Nintendo Switch Sports wants you to party like it’s 2006, but can it recapture past glories?
As strange as it sounds to say, nostalgia for the Wii is a real thing. A decade and a half have passed since Nintendo’s inventive console was released, and although it’s often ridiculed, its success was a significant moment in video game history.
Wii Sports is one of the console’s most beloved games – and not just because it was a pack-in title – and it’s surprising that it’s taken so long for the Switch to get an iteration. The Wii U, by comparison, received Wii Sports Club less than two years into its life.
I assume it’s all about the audience. The Nintendo Switch was firmly aimed at traditional video game enthusiasts at launch. But, as the system enters its fifth year, Nintendo appears more comfortable in embracing the Blue Ocean period that defined it in the late ’00s. And, despite the criticism that the Wii era often receives, I have to admit that it feels good to have it back.
The first thing that strikes you about Nintendo Switch Sports is just how unapologetic it is. Despite the updated name, this really is (more) Wii Sports. An improvement in production values is evident, but the reworked music, clean typography, and visual language are instantly familiar. And although Mii avatars are tucked away in a sub-menu, their replacements – called Sportsmates – are just as expressive and endearing.
At launch, Nintendo Switch Sports features six games – Badminton, Bowling, Cambara, Football, Tennis and Volleyball – with Golf due to arrive as free DLC later this year. It’s a modest lineup, but, as evidenced by a weekly release of cosmetics, it seems clear Nintendo has longer-term plans. You’d have to think that more sports will arrive following Golf, not least those from Wii Sports and Wii Sports Resort that are sadly absent.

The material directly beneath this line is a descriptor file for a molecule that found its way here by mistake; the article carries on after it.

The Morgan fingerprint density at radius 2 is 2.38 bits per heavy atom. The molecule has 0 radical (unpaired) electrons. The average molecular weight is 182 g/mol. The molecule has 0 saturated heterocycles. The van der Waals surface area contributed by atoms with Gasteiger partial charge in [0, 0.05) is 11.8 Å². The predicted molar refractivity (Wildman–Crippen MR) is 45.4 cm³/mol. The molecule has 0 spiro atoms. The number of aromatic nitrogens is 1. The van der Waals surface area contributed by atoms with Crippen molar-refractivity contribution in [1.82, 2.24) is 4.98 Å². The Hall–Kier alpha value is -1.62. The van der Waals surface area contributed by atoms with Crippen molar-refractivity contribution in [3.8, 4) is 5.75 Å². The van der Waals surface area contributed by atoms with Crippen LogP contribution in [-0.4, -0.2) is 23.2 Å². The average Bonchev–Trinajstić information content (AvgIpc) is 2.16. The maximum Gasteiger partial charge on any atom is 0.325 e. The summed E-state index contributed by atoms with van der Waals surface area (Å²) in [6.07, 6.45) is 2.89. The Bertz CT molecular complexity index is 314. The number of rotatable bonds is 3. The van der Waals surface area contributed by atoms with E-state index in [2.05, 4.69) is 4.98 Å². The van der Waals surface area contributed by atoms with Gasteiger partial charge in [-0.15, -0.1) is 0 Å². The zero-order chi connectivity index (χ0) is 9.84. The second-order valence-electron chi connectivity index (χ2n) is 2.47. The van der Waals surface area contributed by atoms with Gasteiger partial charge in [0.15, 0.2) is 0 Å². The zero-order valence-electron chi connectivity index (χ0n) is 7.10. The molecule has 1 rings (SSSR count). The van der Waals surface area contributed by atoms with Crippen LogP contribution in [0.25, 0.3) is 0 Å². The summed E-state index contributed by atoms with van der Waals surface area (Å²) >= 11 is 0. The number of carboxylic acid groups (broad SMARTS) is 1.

The layout of the game’s Spocco Square location teases potential new content and you can almost picture the construction hoardings added to the map in anticipation of new sports.
It’s a more cohesive environment than the Wii era’s Wuhu Island that’s part Silicon Valley campus, part Center Parcs resort. It’s a place of happy faces, box park cafes, self-help libraries, and playing arenas, all nestled together to deliver wellbeing and lifestyle improvement via the wonder of Joy-Con. In real life, it would be the most hellish place on Earth. Digitally, it’s an odd kind of video game utopia.
The intricacies of Spocco Square are fun to pore over but it’s the sports that are the star of the show, three of which return from previous Wii Sports games.
Tennis feels as natural as it did in 2006, but there’s a tangible improvement in how the Nintendo Switch’s Joy-Con controllers interpret gestures. Lobs and volleys are more responsive, and the relation between the strength of your swing and the on-screen movement feels more accurate.
Bowling is also instantly familiar and as comfortable as slipping on a pair of old Brunswicks. It remains one of the most impressive digital replicas of a sport ever created, and the Nintendo Switch Sports iteration is very much a case of “if it ain’t broke, don’t fix it.”
Elsewhere, Chambara gives one of Wii Sports Resort‘s finest games a subtle reworking. This time, the Joy-Cons’ smaller form factor contributes to smoother movement and the new weapon variants make for a slightly more involved combat experience.